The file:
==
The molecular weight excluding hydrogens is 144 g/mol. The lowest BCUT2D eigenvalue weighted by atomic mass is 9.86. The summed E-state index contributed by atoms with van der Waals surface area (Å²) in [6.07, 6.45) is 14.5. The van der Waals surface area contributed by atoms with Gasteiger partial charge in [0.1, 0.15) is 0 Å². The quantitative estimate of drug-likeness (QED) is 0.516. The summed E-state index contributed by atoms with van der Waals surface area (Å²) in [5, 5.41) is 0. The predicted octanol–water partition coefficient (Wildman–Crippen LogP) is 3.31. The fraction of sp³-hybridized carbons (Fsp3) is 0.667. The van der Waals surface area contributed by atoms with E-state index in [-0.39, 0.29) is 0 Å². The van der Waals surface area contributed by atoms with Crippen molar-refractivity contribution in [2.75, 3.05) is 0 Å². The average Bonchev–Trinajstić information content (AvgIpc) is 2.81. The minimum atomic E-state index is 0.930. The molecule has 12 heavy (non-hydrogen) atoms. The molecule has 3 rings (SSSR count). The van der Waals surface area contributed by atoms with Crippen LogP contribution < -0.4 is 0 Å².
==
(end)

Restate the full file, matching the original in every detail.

The molecular weight excluding hydrogens is 144 g/mol. The lowest BCUT2D eigenvalue weighted by atomic mass is 9.86. The summed E-state index contributed by atoms with van der Waals surface area (Å²) in [6.07, 6.45) is 14.5. The van der Waals surface area contributed by atoms with Gasteiger partial charge in [0.1, 0.15) is 0 Å². The quantitative estimate of drug-likeness (QED) is 0.516. The summed E-state index contributed by atoms with van der Waals surface area (Å²) in [5, 5.41) is 0. The predicted octanol–water partition coefficient (Wildman–Crippen LogP) is 3.31. The fraction of sp³-hybridized carbons (Fsp3) is 0.667. The van der Waals surface area contributed by atoms with E-state index in [-0.39, 0.29) is 0 Å². The van der Waals surface area contributed by atoms with Crippen molar-refractivity contribution in [2.75, 3.05) is 0 Å². The average Bonchev–Trinajstić information content (AvgIpc) is 2.81. The minimum atomic E-state index is 0.930. The molecule has 12 heavy (non-hydrogen) atoms. The molecule has 3 rings (SSSR count). The van der Waals surface area contributed by atoms with Crippen LogP contribution < -0.4 is 0 Å².